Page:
What is so historic about Family First is that this new law provides targeted funding and support specifically for child abuse prevention. The goal is to keep children from ever having to enter into the child welfare system, so this law provides resources for prevention programs that aim to do just that.  However, should children need the foster care system, this new law strengthens the programs available to ensure the best possible care for kids.

NCA worked with advocates to support passage of this new law and are excited to continue working on its implementation.  We will keep you updated on the latest.

State legislation NCA actively promotes

Statutory definitions of Children’s Advocacy Centers
State statutes that clearly define Children’s Advocacy Centers and their role in the response to allegations of criminal child abuse, support the development of the multidisciplinary team (MDT) model, the expansion of services and the pursuit of resources to assure the success and long-term viability of the proven approach to providing justice and healing to child victims of abuse. The adoption of such legislation clearly conveys policy makers’ vision for, support of, and belief in the CAC/MDT model as the preferred response to allegations of abuse. This in-turn can provide surety to the child welfare and judicial system, victims and non-offending caregivers that their case is being handled in the most professional manner available. Furthermore, it lays a foundation whereby funders, both public and private, can be assured that their investment of resources will benefit their intended target.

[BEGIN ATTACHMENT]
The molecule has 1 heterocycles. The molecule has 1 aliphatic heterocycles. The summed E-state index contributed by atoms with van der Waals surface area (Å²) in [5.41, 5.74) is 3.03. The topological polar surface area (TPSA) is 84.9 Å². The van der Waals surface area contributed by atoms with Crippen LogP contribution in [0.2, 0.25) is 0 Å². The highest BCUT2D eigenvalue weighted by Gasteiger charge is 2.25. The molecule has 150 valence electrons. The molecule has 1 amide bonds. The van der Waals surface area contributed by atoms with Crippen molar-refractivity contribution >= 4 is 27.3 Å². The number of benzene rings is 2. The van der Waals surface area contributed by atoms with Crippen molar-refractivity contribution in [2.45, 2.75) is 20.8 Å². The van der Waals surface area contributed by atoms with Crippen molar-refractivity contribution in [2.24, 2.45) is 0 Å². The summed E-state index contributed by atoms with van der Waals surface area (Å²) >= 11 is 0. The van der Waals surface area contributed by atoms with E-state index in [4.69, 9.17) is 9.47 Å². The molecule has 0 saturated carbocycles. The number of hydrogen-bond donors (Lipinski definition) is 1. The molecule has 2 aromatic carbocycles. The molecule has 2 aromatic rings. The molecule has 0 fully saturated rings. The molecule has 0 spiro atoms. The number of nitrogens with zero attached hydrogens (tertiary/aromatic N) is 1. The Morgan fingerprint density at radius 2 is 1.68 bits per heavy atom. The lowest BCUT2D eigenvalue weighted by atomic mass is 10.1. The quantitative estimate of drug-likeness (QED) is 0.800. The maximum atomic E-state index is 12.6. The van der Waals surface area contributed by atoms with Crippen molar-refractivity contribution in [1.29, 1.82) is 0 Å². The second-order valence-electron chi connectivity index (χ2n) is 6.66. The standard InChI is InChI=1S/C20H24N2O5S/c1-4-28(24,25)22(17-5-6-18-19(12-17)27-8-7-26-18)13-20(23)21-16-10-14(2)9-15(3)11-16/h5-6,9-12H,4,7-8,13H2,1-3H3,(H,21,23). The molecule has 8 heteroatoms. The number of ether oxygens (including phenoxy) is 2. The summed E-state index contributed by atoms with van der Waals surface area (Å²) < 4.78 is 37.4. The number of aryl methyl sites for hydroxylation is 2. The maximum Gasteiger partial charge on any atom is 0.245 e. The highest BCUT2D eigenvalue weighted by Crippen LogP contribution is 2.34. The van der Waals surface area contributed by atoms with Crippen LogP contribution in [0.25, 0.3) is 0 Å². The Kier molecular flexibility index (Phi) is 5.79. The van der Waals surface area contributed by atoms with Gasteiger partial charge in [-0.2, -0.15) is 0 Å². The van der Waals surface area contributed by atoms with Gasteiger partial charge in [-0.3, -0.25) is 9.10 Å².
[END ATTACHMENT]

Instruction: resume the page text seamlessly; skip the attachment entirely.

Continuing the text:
State funding legislation for Children’s Advocacy Centers

A secure and stable source of core funding is essential to the long term viability of Children’s Advocacy Centers.  While no source of funding is an absolute guarantee from year to year, some sources are more stable than others.  Governmental funds dedicated to Children’s Advocacy Centers tend to be one of the more stable sources.  Nationally approximately 33.8% of the dollars flowing to Children’s Advocacy Centers come at the discretion of state governments.  The potential for growth in this area is tremendous considering that 11 states currently receive no state support and 7 receive very little (less than $240,000 with a low of 27,189.

Other state legislation NCA generally supports

Statute of limitations reform
Research shows that the majority of victims of child sexual abuse do not disclose until adulthood, if ever. Narrow statutes of limitations can prevent the punishment of perpetrators, deny compensation to victims, and hinder the healing process.  NCA generally supports legislation that eliminates or greatly extends statutes of limitations on crimes against children.

Abuse prevention education
NCA is generally in support of Child Sex Abuse Prevention Education laws that require age appropriate child sex abuse prevention education in schools for children, educators, and staff.  This legislation is commonly referred to as Erin’s Law or Jenna’s Law.